Nikon's revamped the champion S-series Coolpix camera with its latest S9500 model. We were on hand at the Focus On Imaging show in Birmingham where we were able to nab this forthcoming compact model from one of Nikon's locked and sealed glass cabinets.
Although we weren't huge fans of the Nikon S9300 model that came before it, we can see the intended direction of the S9500. It's a simple point and shoot compact camera laden with scene modes and automatic options that avoids getting bogged down with mode dials or much advanced stuff that can be found in some competitor cameras. Nikon's stance: if you want that control then look elsewhere in the range.
The Coolpix S9500's most immediate new feature is a yet longer zoom range, increased from the S9300's 18x optical zoom to a more significant 22x optical zoom. That equates to a 25-550mm equivalent which means not only can wide-angle group shots be snapped up with ease, the middle-to-long zoom can also pick off far away subjects and make them appear large and closer in the frame. It's a fair whack longer than the S9300's lens was too.
The zoom is controlled by a toggle around the shutter button and we found it to be really responsive throughout. Controls are limited, but there are options to jump between single and continuous autofocus among various other choices instead of the full-on set of manual controls.
Another big hitter is the S9500's inclusion of built-in Wi-Fi to share images directly from the camera. Without a decent network within the show's walls it wasn't possible to test this out, but we suspect that it ought to be a big jump forward - certainly far better than the S9300's Eye-Fi compatibility only anyway. Good job the Wi-Fi's built in to the S9500 rather than based on the cost of an optional WU-1a adaptor as per other recent Nikon models too.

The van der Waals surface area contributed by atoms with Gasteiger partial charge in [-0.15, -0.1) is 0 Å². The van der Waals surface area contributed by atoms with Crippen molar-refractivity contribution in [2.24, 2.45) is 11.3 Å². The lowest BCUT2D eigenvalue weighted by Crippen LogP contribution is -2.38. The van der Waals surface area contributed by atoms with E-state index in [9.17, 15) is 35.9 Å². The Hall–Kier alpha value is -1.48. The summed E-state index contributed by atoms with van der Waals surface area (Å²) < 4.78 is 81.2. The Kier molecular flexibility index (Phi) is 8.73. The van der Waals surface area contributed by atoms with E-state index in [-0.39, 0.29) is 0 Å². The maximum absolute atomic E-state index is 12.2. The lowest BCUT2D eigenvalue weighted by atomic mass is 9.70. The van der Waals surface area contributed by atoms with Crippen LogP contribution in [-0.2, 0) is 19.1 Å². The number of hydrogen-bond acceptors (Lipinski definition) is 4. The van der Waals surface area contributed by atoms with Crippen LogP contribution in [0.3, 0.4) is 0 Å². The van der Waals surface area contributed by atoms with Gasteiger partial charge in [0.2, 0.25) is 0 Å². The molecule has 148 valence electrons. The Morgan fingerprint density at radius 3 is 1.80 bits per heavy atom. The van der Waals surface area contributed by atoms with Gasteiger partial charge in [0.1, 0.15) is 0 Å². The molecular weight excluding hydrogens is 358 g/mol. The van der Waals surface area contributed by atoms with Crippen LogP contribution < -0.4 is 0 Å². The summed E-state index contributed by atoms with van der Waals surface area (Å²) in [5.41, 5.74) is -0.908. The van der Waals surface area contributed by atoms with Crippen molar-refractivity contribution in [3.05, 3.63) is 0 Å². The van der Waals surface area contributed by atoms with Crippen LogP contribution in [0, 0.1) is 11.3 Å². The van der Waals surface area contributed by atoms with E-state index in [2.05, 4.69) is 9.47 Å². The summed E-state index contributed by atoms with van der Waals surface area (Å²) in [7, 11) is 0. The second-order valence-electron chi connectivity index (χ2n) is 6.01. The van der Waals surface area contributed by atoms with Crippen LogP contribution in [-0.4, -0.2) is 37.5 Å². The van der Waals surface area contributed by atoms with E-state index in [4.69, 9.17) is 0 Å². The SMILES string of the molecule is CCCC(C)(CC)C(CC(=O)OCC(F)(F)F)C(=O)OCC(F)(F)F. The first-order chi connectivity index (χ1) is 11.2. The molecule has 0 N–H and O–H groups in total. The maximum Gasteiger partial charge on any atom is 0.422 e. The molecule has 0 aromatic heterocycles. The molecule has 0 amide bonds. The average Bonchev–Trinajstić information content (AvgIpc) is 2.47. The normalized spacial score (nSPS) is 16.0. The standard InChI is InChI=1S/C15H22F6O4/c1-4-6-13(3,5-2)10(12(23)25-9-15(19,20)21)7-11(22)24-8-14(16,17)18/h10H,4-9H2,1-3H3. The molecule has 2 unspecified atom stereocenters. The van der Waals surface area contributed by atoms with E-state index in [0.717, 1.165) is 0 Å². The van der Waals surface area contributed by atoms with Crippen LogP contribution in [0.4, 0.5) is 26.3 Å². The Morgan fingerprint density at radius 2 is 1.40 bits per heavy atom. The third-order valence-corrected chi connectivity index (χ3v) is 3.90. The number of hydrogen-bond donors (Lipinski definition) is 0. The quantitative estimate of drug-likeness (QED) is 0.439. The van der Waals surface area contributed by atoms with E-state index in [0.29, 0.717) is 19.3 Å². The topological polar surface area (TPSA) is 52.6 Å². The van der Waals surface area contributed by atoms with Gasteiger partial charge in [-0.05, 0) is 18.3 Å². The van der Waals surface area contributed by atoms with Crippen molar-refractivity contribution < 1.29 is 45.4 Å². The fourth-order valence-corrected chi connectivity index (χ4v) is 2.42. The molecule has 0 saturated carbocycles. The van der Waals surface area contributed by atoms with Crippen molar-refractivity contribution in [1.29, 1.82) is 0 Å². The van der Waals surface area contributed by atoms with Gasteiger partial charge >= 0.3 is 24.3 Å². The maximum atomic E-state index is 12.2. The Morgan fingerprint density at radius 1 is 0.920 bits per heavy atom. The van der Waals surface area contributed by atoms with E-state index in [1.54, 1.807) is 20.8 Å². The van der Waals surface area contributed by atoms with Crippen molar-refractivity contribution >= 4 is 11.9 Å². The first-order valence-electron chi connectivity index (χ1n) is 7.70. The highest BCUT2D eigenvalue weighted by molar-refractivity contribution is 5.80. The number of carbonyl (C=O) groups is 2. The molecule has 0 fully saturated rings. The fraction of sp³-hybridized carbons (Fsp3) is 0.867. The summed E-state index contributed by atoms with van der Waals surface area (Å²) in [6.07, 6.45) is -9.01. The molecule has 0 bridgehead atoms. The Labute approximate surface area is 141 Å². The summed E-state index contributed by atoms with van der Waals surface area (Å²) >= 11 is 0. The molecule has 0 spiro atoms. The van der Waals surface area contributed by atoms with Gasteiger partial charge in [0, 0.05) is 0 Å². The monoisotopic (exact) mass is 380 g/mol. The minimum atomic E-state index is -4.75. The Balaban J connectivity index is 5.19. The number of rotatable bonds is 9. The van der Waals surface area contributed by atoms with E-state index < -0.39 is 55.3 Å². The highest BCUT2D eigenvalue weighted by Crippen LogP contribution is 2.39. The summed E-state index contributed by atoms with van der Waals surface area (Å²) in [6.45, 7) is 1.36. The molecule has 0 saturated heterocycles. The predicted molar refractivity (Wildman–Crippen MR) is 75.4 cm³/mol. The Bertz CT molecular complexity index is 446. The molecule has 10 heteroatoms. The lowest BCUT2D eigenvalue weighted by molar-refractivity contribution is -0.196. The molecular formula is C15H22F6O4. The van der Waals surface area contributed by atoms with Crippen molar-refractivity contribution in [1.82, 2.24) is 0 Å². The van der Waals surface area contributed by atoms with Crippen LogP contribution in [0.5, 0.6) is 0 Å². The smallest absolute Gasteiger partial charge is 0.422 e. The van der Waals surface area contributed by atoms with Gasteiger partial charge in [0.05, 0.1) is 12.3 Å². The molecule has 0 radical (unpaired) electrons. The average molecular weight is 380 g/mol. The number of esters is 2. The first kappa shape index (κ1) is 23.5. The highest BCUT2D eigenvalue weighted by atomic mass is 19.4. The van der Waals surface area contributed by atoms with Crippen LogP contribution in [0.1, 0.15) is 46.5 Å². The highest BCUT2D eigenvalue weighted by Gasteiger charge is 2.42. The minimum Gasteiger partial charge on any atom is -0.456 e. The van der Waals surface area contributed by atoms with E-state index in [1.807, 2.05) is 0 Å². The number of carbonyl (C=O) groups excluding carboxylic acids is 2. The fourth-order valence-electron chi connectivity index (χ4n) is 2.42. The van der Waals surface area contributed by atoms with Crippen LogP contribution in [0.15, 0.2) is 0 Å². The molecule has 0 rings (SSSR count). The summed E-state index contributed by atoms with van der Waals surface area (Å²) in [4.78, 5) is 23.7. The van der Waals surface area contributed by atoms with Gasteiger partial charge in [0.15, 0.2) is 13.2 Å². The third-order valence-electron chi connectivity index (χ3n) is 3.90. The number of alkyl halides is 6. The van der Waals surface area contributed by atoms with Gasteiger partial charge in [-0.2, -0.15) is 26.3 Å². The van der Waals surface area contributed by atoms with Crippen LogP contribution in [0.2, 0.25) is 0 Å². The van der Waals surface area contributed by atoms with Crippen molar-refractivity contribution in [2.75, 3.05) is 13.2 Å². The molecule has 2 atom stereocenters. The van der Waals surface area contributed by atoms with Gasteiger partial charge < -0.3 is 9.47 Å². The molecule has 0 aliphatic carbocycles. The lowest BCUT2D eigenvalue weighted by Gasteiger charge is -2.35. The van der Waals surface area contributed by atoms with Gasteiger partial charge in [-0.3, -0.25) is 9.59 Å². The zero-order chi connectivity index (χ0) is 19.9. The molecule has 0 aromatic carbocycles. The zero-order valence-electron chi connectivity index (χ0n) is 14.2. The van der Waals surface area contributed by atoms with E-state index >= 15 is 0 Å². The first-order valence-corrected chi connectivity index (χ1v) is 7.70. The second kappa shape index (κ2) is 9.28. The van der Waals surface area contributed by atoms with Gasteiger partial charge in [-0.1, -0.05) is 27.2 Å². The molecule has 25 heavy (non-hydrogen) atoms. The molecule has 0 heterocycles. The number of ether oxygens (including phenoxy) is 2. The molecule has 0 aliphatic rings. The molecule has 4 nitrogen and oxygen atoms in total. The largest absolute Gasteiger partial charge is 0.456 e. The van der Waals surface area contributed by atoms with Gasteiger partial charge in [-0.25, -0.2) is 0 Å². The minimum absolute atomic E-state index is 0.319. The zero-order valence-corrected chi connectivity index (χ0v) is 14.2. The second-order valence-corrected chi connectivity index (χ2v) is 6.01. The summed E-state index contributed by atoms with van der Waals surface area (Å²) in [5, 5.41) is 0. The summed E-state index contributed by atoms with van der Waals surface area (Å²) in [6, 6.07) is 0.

Elswhere Nikon's done the same thing as it has with much of its recent range - including the P520 superzoom that we've also got our mitts on at the show - by increasing the S9500's resolution. It's got an 18-megapixel sensor. The results of this we can't comment on in any detail at the moment, but we're a little baffled as to why the resolution race keeps on running - the S9300's 16-megapixel sensor was more than resolute enough, if not pushing its limits a little too much.
The S9500 also crams in some extra tech, such as a 614k-dot OLED rather than LCD screen. The lower power consumption of this new tech ought to make for better long-term battery performance, even if the resoltuion isn't up to its predecessor's 921k-dot levels.
Cosmetically we prefer the S9500 too: there's no "hump" on top for the GPS unit, instead Nikon's managed to keep the tech on board minus the physical protrusion. It makes for a simple yet elegant looking compact camera and one that's rather slim - 31mm at its widest - considering that wide-ranging zoom.
It might not have the more advanced manual options of some of its competitors, but the S9500's direction makes good sense. The only thing we're not yet convinced by is the rise in resolution, but we'll take a closer look at that when we get one of these models in for review before its April release date.
Price-wise the S9500 is penned in to cost £300 - which might be pushing it considering the likes of the Fujifilm F900EXR that we've also perused at Focus On Imaging.